African scholarly research is relatively invisible globally because even though research production on the continent is growing in absolute terms, it is falling in comparative terms. In addition, traditional metrics of visibility, such as the Impact Factor, fail to make legible all African scholarly production. Many African universities also do not take a strategic approach to scholarly communication to broaden the reach of their scholars’ work.
To address this challenge, the Scholarly Communication in Africa Programme (SCAP) was established to help raise the visibility of African scholarship by mapping current research and communication practices in Southern African universities and by recommending and piloting technical and administrative innovations based on open access dissemination principles. To do this, SCAP conducted extensive research in four faculties at the Universities of Botswana, Cape Town, Mauritius and Namibia. SCAP found that scholars:
- carry heavy teaching and administrative loads which hinder their research productivity
- remain unconvinced by open access dissemination
- find it easier to collaborate with scholars in the global North than in the rest of Africa
- rarely communicate their research with government
- engage in small, locally-based research projects that are either unfunded or funded by their universities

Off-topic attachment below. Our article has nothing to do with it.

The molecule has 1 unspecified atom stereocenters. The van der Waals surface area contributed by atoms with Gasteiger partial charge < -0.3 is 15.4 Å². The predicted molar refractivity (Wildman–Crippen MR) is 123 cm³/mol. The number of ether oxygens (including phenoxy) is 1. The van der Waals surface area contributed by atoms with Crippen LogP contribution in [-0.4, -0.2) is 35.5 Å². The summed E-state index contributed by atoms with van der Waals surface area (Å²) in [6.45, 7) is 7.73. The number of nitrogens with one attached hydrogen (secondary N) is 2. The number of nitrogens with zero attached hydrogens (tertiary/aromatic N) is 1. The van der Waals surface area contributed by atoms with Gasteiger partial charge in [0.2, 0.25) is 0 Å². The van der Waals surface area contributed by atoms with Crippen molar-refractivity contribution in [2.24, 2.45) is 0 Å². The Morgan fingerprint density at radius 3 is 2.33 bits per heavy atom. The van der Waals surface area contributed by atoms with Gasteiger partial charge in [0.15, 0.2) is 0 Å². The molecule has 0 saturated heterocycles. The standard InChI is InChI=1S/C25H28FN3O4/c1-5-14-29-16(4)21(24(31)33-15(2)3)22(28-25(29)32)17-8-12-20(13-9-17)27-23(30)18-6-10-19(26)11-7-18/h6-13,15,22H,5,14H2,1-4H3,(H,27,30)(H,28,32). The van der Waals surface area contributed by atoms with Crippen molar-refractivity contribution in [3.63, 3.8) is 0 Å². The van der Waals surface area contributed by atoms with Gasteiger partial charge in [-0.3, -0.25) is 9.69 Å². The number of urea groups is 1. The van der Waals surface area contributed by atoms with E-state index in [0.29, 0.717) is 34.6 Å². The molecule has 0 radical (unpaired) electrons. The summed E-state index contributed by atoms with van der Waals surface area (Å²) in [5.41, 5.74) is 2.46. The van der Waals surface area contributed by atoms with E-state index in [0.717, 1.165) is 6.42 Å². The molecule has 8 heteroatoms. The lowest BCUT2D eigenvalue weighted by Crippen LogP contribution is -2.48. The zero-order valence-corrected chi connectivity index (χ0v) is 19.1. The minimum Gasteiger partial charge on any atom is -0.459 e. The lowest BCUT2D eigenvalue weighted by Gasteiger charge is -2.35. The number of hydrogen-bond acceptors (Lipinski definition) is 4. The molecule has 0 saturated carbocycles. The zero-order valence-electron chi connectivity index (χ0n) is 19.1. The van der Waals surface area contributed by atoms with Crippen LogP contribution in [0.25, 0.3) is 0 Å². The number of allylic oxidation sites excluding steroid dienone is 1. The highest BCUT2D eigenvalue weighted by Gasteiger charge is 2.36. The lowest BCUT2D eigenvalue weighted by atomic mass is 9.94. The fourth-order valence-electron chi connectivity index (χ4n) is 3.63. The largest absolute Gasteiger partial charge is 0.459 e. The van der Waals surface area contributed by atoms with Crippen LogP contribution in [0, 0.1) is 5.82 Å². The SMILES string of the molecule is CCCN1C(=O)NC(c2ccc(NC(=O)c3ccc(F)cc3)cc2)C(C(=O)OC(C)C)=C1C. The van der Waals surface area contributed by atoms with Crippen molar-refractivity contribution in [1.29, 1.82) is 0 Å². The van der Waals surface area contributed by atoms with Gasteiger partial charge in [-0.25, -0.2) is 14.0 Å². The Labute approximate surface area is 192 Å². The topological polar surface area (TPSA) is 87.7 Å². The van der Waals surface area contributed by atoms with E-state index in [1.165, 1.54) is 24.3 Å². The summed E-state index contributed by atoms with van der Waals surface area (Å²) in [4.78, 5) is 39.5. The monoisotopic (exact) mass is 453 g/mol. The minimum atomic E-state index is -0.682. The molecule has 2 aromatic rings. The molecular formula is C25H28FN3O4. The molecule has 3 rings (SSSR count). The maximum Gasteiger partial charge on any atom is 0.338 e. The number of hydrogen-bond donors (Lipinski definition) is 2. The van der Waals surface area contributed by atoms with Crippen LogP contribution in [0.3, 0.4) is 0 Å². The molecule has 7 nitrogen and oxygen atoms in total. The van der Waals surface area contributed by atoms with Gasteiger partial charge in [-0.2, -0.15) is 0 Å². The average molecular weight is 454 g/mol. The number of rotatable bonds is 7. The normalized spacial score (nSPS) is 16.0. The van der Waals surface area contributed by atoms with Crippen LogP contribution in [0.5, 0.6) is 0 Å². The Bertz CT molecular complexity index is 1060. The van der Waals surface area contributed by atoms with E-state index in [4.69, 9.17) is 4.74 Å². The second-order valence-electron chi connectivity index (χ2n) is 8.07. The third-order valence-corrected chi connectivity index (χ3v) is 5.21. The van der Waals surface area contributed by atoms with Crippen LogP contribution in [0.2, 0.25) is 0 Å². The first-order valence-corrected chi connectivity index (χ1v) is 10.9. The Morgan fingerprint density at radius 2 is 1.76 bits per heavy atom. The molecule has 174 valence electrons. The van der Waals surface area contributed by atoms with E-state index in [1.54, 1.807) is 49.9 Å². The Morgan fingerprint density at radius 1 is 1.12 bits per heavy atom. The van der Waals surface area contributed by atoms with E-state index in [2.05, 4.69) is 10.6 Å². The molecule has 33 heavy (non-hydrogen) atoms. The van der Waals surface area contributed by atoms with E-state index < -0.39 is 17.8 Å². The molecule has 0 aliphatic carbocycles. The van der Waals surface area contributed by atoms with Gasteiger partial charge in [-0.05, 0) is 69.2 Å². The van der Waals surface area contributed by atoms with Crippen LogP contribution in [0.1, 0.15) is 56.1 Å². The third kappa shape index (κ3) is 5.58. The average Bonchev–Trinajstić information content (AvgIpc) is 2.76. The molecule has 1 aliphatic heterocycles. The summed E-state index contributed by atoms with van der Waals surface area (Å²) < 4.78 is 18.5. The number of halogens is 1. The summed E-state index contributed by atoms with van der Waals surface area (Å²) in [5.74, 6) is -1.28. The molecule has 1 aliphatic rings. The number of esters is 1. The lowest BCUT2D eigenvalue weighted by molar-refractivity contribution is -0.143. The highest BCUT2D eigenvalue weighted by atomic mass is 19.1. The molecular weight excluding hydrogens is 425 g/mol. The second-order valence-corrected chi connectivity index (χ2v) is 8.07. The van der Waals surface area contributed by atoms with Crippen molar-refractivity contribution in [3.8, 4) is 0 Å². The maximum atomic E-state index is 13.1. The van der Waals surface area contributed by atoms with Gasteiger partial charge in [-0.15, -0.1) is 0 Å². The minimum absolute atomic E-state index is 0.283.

- produce outputs that are often interpretive, derivative or applied due, in part, to institutional rewards structures and funding challenges
- do not utilise social media technologies to disseminate their work or seek new collaborative opportunities.
All of these factors impact Africa’s research in/visibility at a time when scholarly communication is going through dramatic technical,legal, social and ethical changes.
Seeking Impact and Visibility shares the results of SCAP’s research and advocacy efforts. It not only analyses these four universities’ scholarly communication ecosystems, but illuminates the opportunities available for raising the visibility of their scholarship. It concludes with a series of recommendations that would enhance the communicative and developmental potential of African research.
This study will be of interest for scholars of African higher education,academically-linked civil society organisations, educationally affiliated government personnel and university researchers and managers.